Last updated on Monday 23rd of May 2022 05:41:22 PM

©XSIBackup  VM hardware version as a common denominator

 Please note that this post is relative to old deprecated software ©XSIBackup-Classic. Some facts herein contained may still be applicable to more recent versions though.

For new instalations please use new ©XSIBackup which is far more advanced than ©XSIBackup-Classic.

As you most probably already know, one of ©VMWare ©ESXi's most important characteristics is Virtual Hardware Version, a.k.a. HW.

Hardware Version is normally updated from one ©ESXi version to the next and constitutes the main fact to take on account when dealing with cross version virtual hardware compatibility. The following link offers information on the hardware versions corresponding to each ©ESXi release:

©VMWare ©ESXi Virtual Machine Hardware Versions

When you copy one VM from a previous version of ©ESXi, the current version you are using offers you the choice to upgrade the virtual hardware in each virtual machine. This might seem trivial, but it's not. ©VMWare offers backward compatibility, so you can use a VM with a previous hardware version in a newer ESXi release.

Virtual Machine Virtual Hardware Upgrade Before actually upgrading a VM's virtual hardware you have to put yourself into context:

- Upgrading VHW is a one way trip, you cannot downgrade HW version once you have upgraded the VM.
- Is there any feature present in any newer HW version that you really need?.
- Will you be using different versions of ©ESXi and you will need to move VMs between hosts with different versions?.
- Is there uncertainty in regards to which ©ESXi versions you'll be working with?

Once you have assumed the statements and answered yourself this questions, take your decission. But take on account that it will be a mid to long term decision.

You can opt for different strategies, per instance; you may say "I want my environment to be uniform". There are a number of good reasons to opt for a uniform environment. In this case you will set an ©ESXi version that you will be using for a number of years as your base hypervisor and all VM in your datacenter(s) will be congruent in terms of HW version.

Or you may decide that you need to work with a mixed environment in which there will be different ©ESXi versions. If this is your case, then you must understand that should you need to backup, replicate or simply copy one VM from one host to another, it will work just as long as HW versions: match or the host you are copying to supports it (normally two or three HW versions below). Thus, pre establishing which will be the hardware version your VMs will use is fundamental to be able to cope with this situations in the future.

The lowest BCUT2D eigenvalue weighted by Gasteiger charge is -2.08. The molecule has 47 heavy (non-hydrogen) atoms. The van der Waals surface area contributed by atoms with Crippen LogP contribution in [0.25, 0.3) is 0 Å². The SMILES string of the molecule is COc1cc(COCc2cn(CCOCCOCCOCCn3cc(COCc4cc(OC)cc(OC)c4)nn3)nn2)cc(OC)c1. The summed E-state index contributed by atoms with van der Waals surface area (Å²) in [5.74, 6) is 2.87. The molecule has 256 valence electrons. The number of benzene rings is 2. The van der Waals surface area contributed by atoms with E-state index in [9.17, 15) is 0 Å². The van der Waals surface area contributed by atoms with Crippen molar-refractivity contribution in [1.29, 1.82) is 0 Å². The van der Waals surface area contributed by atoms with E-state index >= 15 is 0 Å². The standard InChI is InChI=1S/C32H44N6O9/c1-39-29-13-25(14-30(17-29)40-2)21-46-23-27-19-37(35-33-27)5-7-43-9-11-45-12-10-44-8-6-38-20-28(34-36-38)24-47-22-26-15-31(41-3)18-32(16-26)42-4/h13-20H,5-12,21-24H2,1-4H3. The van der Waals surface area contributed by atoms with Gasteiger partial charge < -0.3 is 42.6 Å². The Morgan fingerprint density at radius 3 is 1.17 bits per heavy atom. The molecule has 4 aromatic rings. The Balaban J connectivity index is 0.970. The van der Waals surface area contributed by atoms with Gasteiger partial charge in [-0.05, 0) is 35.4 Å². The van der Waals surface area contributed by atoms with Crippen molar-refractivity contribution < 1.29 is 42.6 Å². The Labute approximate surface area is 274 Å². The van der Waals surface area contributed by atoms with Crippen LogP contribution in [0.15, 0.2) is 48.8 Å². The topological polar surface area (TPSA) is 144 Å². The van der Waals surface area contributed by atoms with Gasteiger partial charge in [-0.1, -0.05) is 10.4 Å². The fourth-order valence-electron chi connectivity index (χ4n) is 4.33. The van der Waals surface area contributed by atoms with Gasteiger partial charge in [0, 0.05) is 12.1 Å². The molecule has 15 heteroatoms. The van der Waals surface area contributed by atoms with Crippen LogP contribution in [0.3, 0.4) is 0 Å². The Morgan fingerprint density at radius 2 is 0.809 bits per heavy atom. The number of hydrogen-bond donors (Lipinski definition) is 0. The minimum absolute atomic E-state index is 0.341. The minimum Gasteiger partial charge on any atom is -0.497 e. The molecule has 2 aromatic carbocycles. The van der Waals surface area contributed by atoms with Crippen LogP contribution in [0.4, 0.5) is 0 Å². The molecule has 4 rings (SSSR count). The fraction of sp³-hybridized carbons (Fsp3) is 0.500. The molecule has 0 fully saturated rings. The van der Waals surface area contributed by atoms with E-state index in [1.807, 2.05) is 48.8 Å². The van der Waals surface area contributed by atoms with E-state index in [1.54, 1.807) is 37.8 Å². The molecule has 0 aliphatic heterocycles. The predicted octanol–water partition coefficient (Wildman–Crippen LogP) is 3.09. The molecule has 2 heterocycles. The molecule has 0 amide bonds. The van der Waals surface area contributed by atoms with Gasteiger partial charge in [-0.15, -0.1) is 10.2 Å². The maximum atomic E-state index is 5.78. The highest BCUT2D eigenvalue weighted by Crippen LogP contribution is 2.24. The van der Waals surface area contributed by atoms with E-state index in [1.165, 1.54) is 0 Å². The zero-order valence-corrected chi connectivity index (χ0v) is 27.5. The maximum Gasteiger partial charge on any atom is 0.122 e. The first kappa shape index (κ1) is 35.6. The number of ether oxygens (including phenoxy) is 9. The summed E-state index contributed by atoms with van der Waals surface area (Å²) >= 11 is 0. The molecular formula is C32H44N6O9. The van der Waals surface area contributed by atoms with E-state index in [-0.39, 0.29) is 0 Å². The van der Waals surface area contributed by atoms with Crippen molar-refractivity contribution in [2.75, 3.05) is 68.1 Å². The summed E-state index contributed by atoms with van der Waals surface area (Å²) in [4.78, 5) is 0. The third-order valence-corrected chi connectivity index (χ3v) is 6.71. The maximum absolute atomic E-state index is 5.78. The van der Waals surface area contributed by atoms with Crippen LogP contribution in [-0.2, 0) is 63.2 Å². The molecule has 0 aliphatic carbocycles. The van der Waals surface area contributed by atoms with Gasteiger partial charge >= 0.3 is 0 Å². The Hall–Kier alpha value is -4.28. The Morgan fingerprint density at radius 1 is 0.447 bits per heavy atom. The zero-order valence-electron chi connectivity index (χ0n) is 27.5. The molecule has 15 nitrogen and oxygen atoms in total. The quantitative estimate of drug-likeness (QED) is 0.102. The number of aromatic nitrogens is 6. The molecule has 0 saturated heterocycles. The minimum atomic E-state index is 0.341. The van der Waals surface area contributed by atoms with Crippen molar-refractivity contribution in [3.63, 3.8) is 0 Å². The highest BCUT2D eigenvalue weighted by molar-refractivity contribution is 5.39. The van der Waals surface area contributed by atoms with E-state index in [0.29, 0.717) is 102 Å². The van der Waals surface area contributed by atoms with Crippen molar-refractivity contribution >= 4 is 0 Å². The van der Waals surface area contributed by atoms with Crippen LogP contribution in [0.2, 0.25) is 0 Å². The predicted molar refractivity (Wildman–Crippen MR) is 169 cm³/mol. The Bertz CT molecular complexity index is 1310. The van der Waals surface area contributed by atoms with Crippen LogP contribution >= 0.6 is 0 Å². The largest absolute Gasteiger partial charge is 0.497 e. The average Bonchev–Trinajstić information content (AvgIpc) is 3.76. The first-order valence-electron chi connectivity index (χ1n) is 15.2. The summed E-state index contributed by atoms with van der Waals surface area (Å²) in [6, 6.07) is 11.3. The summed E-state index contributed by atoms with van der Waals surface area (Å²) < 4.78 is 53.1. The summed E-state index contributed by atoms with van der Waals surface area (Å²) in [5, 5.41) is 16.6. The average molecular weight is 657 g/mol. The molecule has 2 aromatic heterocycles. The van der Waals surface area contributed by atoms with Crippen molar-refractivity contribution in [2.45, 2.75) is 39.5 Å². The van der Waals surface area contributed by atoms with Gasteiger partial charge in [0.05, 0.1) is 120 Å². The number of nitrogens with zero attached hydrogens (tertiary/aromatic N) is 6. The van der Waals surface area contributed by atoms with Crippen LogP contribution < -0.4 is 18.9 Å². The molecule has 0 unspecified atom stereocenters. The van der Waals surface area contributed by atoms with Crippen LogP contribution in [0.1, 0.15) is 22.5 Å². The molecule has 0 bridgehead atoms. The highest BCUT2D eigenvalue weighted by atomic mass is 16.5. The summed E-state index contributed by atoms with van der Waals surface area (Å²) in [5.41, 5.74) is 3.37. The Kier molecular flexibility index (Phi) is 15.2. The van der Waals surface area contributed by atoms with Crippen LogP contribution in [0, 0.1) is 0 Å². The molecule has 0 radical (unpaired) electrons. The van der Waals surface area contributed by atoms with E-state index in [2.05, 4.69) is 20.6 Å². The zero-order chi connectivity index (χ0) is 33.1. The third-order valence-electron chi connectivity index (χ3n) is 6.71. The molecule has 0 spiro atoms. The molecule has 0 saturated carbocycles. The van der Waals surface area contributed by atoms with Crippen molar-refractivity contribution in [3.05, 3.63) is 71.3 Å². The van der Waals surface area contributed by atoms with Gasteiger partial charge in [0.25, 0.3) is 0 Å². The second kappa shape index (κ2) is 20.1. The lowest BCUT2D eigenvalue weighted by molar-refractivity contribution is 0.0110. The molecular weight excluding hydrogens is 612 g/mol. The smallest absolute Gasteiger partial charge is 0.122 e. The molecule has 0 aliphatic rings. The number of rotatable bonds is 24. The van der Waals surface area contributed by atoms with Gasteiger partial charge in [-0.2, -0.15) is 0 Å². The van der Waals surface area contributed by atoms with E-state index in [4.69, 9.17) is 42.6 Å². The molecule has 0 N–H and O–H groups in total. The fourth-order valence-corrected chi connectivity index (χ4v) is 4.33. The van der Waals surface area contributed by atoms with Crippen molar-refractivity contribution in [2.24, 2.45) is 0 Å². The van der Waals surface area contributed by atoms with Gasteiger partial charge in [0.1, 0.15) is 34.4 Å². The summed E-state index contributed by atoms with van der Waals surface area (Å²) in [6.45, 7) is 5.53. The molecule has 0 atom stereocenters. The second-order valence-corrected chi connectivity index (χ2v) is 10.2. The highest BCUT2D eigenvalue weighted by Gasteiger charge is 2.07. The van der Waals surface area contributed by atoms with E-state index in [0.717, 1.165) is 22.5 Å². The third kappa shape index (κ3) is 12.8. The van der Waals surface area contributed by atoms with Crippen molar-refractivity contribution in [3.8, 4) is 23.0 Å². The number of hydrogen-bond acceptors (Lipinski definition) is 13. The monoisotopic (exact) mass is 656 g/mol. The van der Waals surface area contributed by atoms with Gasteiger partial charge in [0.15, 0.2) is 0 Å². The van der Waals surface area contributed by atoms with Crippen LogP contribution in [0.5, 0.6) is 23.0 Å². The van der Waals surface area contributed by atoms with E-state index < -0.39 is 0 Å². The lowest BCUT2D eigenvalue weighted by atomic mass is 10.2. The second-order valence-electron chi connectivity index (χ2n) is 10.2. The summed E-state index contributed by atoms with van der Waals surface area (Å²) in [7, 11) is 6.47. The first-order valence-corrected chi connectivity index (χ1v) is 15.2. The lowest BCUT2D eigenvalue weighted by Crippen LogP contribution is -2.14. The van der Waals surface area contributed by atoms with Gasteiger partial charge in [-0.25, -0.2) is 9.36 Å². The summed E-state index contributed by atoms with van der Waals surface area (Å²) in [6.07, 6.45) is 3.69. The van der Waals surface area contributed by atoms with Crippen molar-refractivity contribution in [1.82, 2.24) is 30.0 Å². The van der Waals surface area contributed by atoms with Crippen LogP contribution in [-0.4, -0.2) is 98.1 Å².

To take it all to a real life example, you may decide that as the lowest ©ESXi version you'll be working with is 5.5.0 and all VMs will be moved from these ©ESXi hosts to newer ones (6.0.0 and 6.5.0) as time passes, but you may be obliged to restore a backup to an older server to be able to handle a disaster recovery situation, then the Virtual Hardware Version you'll be setting as your standard will be 10, and you will be respecting this premise cause otherwise you could be shooting your feet in case you needed to move one VM to a lower ©ESXi version.

And to end this post, please allow me some little irony, because there's always other way of doing things. Manufactures often push us to use their newest versions. There might be a wide range of reasons why they do so: because they need to try them in real life, because they have some sell objectives that they need to fulfil, cause they found some bug they can't give publicity to, etc...

If you have a number of servers and you start upgrading them without a previous plan, you can end up with an environment that's really hard to handle, where backed up VMs can't be switched on, where backup jobs that were working before don't work any more and where evil seems to have taken control of events.

Daniel J. Garcia Fidalgo